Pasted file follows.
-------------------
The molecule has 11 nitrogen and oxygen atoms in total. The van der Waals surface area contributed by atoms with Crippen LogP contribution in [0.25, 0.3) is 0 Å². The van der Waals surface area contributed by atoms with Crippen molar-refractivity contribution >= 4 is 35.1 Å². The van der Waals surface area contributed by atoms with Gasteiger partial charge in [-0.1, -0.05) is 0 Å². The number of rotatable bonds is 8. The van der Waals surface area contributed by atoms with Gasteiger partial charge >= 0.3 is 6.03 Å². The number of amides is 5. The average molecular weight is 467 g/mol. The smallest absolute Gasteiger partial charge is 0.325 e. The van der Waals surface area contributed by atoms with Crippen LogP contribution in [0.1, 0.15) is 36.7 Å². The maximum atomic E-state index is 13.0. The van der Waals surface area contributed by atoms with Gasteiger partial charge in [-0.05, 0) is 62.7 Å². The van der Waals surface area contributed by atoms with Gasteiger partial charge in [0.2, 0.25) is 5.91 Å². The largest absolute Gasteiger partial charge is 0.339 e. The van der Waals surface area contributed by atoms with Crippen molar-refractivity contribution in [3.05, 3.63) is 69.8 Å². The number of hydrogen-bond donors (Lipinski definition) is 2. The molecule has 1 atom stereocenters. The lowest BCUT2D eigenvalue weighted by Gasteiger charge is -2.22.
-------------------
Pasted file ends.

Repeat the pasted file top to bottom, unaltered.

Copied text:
The molecule has 11 nitrogen and oxygen atoms in total. The van der Waals surface area contributed by atoms with Crippen LogP contribution in [0.25, 0.3) is 0 Å². The van der Waals surface area contributed by atoms with Crippen molar-refractivity contribution >= 4 is 35.1 Å². The van der Waals surface area contributed by atoms with Gasteiger partial charge in [-0.1, -0.05) is 0 Å². The number of rotatable bonds is 8. The van der Waals surface area contributed by atoms with Gasteiger partial charge >= 0.3 is 6.03 Å². The number of amides is 5. The average molecular weight is 467 g/mol. The smallest absolute Gasteiger partial charge is 0.325 e. The van der Waals surface area contributed by atoms with Crippen LogP contribution in [0.1, 0.15) is 36.7 Å². The maximum atomic E-state index is 13.0. The van der Waals surface area contributed by atoms with Gasteiger partial charge in [-0.05, 0) is 62.7 Å². The van der Waals surface area contributed by atoms with Gasteiger partial charge in [0.2, 0.25) is 5.91 Å². The largest absolute Gasteiger partial charge is 0.339 e. The van der Waals surface area contributed by atoms with Crippen molar-refractivity contribution in [3.05, 3.63) is 69.8 Å². The number of hydrogen-bond donors (Lipinski definition) is 2. The molecule has 1 atom stereocenters. The lowest BCUT2D eigenvalue weighted by Gasteiger charge is -2.22.